Philodendron pastazanum are attention grabbers.
They feature stunningly enormous heart-shaped green textured leaves that you can’t miss once you enter a room.
Most people trim them to keep them sparse in order to place more focus on each leaf. But, you can let them clump as well which makes or a more breathtaking exotic appeal.
If that’s not enough, you may also want to know that they are very easy to care for.
Unfortunately, these wonderful foliage houseplants have one drawback.
They are rare and expensive.
If you’re lucky to find them online, be ready to spend at least $90 or $100. You’ll easily see some reaching $200 or higher.
But, more often than not, they’re either not available or out of stock.
That said, they’re much easier to find in tropical countries. Although you’ll need to have the online shops ship it overseas to you.
You can likewise find them with some specialty growers who propagate the plant themselves.
Philodendron Pastazanum Plant Care
Your Philodendron pastazanum need bright, indirect light. And, they can take as much as 2 or 3 hours of direct sunlight in the morning.
However, they cannot tolerate more than that.
Avoid keeping them under the direct path of the sun’s rays for more than that amount of time. More importantly, keep them away from the intense afternoon sun as well as that in the summer.
Doing so can damage its leaves.
On the other hand, they plant is able to tolerate low light. This makes it a good choice for homes.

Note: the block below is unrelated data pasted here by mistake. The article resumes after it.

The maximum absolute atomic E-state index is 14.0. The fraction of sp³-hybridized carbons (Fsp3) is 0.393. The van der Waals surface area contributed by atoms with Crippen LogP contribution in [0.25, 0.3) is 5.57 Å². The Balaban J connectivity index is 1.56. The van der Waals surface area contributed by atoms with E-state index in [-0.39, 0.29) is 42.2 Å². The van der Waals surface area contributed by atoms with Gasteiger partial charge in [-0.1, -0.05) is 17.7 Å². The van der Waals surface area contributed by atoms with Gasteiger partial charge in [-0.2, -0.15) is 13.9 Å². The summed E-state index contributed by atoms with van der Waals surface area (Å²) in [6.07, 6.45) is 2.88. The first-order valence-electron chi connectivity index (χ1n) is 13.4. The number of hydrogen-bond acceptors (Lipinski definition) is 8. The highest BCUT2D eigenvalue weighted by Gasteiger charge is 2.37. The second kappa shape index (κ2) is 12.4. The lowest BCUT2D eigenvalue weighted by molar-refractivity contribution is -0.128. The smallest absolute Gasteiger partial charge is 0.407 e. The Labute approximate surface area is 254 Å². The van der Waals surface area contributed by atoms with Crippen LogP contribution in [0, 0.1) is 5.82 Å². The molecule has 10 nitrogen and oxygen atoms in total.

That said, be aware that there is a threshold of how little light it can tolerate. As you place it in a dimmer location, you may start noticing its growth slow down.
Thus, the best spots for the plant include a north, northeast and east facing window. These give you less light compared to the other sides.
On the other hand if you place it facing south or west, make sure to either:
- Keep it a few feet from the window aware from the sun’s rays
- Or, use some kind of blinks, shade or drapes to block out some of the light.
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Due to its tropical nature, your Philodendron pastazanum easily adapts to the indoor conditions. This makes well-suited as a houseplant with little adjustments needed on your part.
It grows best when temperature is kept between 60 and 75 degrees Fahrenheit.
Keeping the climate in your home at this range will allow it to grow optimally and produce lovely, large green leaves.
On the other hand growth will begin to slow as you get past 85 degrees or so. More importantly avoid overly hot rooms and conditions where ethe plant will experience 95 degree weather or higher.
Like other philodendrons, it cannot tolerate the cold.
Thus, it is not a good idea to keep it outdoors if you live somewhere that experiences snow or brutal winters. It is only hardy to USDA zones 9 to 11. Thus, it will only get through sunny winters.
This makes it crucial to watch out for climates that go under 60 degrees. Once things hit 55 degrees or less, it will begin to experience stress, which is not a good thing as it becomes more susceptible to pests and disease.
As the temperature drops it will start to sustain damage.